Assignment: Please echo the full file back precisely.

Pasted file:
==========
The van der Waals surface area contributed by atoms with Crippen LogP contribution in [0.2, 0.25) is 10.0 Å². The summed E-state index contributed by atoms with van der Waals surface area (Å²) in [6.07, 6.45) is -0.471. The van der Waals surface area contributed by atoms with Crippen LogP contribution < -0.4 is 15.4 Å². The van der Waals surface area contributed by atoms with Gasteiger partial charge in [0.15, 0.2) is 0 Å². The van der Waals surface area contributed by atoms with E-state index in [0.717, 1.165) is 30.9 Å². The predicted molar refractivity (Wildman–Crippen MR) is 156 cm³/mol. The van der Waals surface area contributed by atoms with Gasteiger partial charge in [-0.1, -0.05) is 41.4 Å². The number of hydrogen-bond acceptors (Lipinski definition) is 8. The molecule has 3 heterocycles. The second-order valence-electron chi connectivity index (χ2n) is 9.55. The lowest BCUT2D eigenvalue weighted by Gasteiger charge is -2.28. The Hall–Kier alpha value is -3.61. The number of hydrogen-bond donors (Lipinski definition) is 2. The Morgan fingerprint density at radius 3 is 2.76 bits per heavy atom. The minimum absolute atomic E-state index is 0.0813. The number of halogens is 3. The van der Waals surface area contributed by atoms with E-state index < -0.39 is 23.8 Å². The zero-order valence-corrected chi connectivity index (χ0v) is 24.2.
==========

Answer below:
The van der Waals surface area contributed by atoms with Crippen LogP contribution in [0.2, 0.25) is 10.0 Å². The summed E-state index contributed by atoms with van der Waals surface area (Å²) in [6.07, 6.45) is -0.471. The van der Waals surface area contributed by atoms with Crippen LogP contribution < -0.4 is 15.4 Å². The van der Waals surface area contributed by atoms with Gasteiger partial charge in [0.15, 0.2) is 0 Å². The van der Waals surface area contributed by atoms with E-state index in [0.717, 1.165) is 30.9 Å². The predicted molar refractivity (Wildman–Crippen MR) is 156 cm³/mol. The van der Waals surface area contributed by atoms with Gasteiger partial charge in [-0.1, -0.05) is 41.4 Å². The number of hydrogen-bond acceptors (Lipinski definition) is 8. The molecule has 3 heterocycles. The second-order valence-electron chi connectivity index (χ2n) is 9.55. The lowest BCUT2D eigenvalue weighted by Gasteiger charge is -2.28. The Hall–Kier alpha value is -3.61. The number of hydrogen-bond donors (Lipinski definition) is 2. The Morgan fingerprint density at radius 3 is 2.76 bits per heavy atom. The minimum absolute atomic E-state index is 0.0813. The number of halogens is 3. The van der Waals surface area contributed by atoms with E-state index < -0.39 is 23.8 Å². The zero-order valence-corrected chi connectivity index (χ0v) is 24.2.